Shana Charles. Liar?

Yes, apparently so, at least according to the Gingerwood Homeowners Association.

It’s only a lie if you get caught…

The topic of this alleged prevarication is the proposed reconfiguration of Associated Road that would remove a lane of auto traffic and permit on-street parking. I’ll be writing about the details of this “project” in a bit.

This proposal seems to have germinated within the walls of City Hall and was presented to affected parties along the road. One of them is the Gingerwood community HOA that wasn’t real pleased with comments made by their councilmember, Shana Charles.

Uh, oh. It appears the good doctor has been telling stories in order to pedal this project past wary homeowners who don’t want cars blocking their sight lines when they emerge onto the fast traffic of Associated.

Lying to constituents to push a project you like but they don’t suggests a moral and ethical vacuum.

16 Replies to “Shana Charles. Liar?”

  1. Typical staff stooge behavior. Pushing a totally unnecessary scheme that her constituents don’t want and lying about it to make it happen.

    She’s fast catching up to the lies told by Zahra.

  2. I am on the board for my condo complex on Associated and can attest to the fact that in no way has she reached out to our association regarding this project. We are hating this new project, by the way…

  3. In a May 8th article in the Daily Titan, Andrew Torres interviewed an HOA board member who had this to say:


    Fullerton resident Jeff Hazard said he has been living on Associated Road for over 30 years and is displeased with the lack of communication between the city and the residents who will be affected.

    “I’m on the board of the Craig Park homeowners association, we have not been contacted at all about that. All of the homeowners that I have talked to, and that’s a lot because I’m one of the board members, they all are against the idea adamantly,” Hazard said.

    Hazard said he believes the lane reduction will make it harder for first responders to get to an emergency, or exit onto the street and overall make the area less safe due to the projected increased number of people in the area.

    “I just don’t see the logic in this major of a change when there really isn’t a need. For 33 years, we’ve gotten by without it, I don’t see the need,” Hazard said.


  4. This proposal came from Staff, not the City Council. It’s been heard by the Traffic Commission and Bicycle Task Force, but not the Council which has final say. Every property owner along the route was notified–that’s why the large turnout at the May 4 community meeting.

    As Traffic Commissioner, I voted to recommend it to the City Council for 5 reasons:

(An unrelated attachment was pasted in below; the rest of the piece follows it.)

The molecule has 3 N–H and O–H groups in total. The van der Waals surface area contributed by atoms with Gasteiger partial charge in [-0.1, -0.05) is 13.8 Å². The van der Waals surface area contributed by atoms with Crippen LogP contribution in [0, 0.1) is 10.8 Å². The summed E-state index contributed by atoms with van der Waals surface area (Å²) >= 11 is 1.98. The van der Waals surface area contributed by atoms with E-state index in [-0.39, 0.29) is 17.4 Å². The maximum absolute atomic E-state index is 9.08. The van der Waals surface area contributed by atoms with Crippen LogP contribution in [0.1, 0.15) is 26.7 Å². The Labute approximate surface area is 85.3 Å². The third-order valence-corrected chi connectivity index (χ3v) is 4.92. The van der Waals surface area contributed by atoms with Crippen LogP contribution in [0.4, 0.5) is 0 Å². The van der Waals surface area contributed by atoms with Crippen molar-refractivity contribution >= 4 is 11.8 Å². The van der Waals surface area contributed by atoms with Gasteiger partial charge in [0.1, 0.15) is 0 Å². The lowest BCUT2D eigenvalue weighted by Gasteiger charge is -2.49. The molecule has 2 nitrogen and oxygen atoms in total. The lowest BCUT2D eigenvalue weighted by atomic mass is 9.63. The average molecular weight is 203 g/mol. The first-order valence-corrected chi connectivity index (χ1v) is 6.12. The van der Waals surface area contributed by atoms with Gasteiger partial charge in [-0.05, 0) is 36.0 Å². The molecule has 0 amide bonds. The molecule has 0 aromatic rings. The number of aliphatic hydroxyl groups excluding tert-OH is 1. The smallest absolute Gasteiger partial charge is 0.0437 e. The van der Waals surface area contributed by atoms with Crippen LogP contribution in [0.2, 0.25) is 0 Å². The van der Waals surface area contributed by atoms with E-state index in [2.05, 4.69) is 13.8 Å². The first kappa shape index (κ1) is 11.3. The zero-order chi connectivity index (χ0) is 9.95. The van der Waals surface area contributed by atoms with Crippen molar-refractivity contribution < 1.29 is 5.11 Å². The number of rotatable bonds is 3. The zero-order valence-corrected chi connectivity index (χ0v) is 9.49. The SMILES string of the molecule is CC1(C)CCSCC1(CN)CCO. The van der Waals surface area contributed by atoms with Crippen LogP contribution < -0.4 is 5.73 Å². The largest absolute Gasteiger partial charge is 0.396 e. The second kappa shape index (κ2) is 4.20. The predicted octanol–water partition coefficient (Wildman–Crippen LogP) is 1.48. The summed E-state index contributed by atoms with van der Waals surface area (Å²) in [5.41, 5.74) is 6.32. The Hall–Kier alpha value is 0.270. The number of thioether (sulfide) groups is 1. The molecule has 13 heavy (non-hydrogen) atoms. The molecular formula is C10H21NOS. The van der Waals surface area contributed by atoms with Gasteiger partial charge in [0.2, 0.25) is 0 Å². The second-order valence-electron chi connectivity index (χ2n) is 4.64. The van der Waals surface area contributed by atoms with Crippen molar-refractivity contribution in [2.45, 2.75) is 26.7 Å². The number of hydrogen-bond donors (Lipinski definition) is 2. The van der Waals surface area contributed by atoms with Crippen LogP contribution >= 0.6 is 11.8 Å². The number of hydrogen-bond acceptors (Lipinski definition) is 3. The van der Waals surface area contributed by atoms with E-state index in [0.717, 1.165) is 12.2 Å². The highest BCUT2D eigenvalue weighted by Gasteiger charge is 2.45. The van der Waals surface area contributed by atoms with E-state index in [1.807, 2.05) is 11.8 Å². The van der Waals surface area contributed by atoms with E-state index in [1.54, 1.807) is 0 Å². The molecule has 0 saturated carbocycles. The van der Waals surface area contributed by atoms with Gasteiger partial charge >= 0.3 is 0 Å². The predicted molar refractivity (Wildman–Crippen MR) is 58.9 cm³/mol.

Traffic: Historic traffic counts on Associated (north of Bastanchury) don’t justify 4 lanes. Traffic volumes are about half of what they are south of Bastanchury, where 4 lanes will remain.
    Speeds: The proposed reconfiguration will reduce traffic speed.
    Parking: On-street parking will improve access to Craig Park and for apartment-dwellers.
    Precedence: Rolling Hills (between St. College & Brea) and Valencia (between Highland & Dale) were also originally designed as 4-lane highways, but were reduced to 2 lanes when traffic counts didn’t justify 4 lanes. On-street parking was allowed without ill-effects.
    Bike Safety: Reconfigured bike lanes will be better protected.

    Gingerwood & Craig Park HOA residents already have ample dedicated on-site parking, and expressed their opposition at the March 4 meeting. There are concerns about students and strangers parking along the street, including those using their property as a short-cut to the park. Fair enough. Of those who’ll benefit by the parking (Craig Park patrons & apartment renters) few showed up. Not surprising.

    Associated will be repaved soon, so the Council can adopt any restriping plan it wants without added costs. Parking can be banned along those stretches where residents don’t want it, while allowing it along the park and apartment frontage. It’s not all-or-nothing.

    Instead of personal attacks, look at the merits of the plan itself. Is the current configuration of Associated optimal? Can it be improved? All designs are on the table until the City Council has the final say. The Council can keep the status quo or look at ways to improve it. That’s their job.

    I welcome dialog on this or any other traffic issues at 714-813-5899.

    1. The purpose of this post was not to discuss the merits (if any) of this proposal but the fact that a City Councilmember has apparently lied to her 3rd District constituents.

      Didn’t you used to be a County Supervisor?

    2. Did you bother to read the post? A city council creature is accused by an HOA of an outright lie. This doesn’t bother you?

      Good thing you’ll never get elected anything again.

  5. The hidden agenda lies within the definition of Class 2 vs Class 4 bicycle lane. The existing bike lane is Class 2 and is similar to most all the other bike lanes in the city. The proposed Class 4 bike lane requires a physical barrier between the car traffic and the bike lane. Hence the parking… The idea is to put bikes next to curb and use parked cars to create the barrier required for a Class 4. I’m not aware of any Class 4 bike lanes in the city, and quite frankly, this stinks of bicycle users subcommittee liberalism.
    The city traffic engineer himself stated that the Class 4 physical barrier would be cost prohibitive without the parked cars.
    I’m hoping the Harpoon can get to the bottom of this boondoggle.

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